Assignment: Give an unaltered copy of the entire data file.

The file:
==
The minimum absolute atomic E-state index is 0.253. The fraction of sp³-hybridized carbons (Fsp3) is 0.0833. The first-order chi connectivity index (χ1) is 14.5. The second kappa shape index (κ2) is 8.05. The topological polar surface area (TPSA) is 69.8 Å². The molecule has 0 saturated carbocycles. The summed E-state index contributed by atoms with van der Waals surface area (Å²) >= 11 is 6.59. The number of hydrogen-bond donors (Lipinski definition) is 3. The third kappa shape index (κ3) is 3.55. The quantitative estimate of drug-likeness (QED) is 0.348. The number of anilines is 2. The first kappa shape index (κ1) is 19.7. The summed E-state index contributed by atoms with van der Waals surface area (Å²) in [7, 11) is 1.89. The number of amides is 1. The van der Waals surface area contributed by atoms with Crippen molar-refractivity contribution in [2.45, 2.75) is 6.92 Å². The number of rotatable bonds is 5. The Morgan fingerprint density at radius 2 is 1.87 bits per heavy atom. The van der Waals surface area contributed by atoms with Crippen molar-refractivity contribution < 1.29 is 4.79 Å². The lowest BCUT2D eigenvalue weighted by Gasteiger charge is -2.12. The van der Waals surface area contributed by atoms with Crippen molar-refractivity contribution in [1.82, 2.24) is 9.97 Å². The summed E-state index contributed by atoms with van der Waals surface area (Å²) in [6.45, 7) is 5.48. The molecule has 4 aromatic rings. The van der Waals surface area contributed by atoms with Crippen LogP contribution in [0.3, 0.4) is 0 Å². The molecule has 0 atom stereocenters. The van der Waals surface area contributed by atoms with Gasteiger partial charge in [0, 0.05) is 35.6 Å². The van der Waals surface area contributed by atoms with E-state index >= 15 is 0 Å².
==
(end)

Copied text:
The minimum absolute atomic E-state index is 0.253. The fraction of sp³-hybridized carbons (Fsp3) is 0.0833. The first-order chi connectivity index (χ1) is 14.5. The second kappa shape index (κ2) is 8.05. The topological polar surface area (TPSA) is 69.8 Å². The molecule has 0 saturated carbocycles. The summed E-state index contributed by atoms with van der Waals surface area (Å²) >= 11 is 6.59. The number of hydrogen-bond donors (Lipinski definition) is 3. The third kappa shape index (κ3) is 3.55. The quantitative estimate of drug-likeness (QED) is 0.348. The number of anilines is 2. The first kappa shape index (κ1) is 19.7. The summed E-state index contributed by atoms with van der Waals surface area (Å²) in [7, 11) is 1.89. The number of amides is 1. The van der Waals surface area contributed by atoms with Crippen molar-refractivity contribution in [2.45, 2.75) is 6.92 Å². The number of rotatable bonds is 5. The Morgan fingerprint density at radius 2 is 1.87 bits per heavy atom. The van der Waals surface area contributed by atoms with Crippen molar-refractivity contribution < 1.29 is 4.79 Å². The lowest BCUT2D eigenvalue weighted by Gasteiger charge is -2.12. The van der Waals surface area contributed by atoms with Crippen molar-refractivity contribution in [1.82, 2.24) is 9.97 Å². The summed E-state index contributed by atoms with van der Waals surface area (Å²) in [6.45, 7) is 5.48. The molecule has 4 aromatic rings. The van der Waals surface area contributed by atoms with Crippen LogP contribution in [0.3, 0.4) is 0 Å². The molecule has 0 atom stereocenters. The van der Waals surface area contributed by atoms with Gasteiger partial charge in [0, 0.05) is 35.6 Å². The van der Waals surface area contributed by atoms with E-state index >= 15 is 0 Å².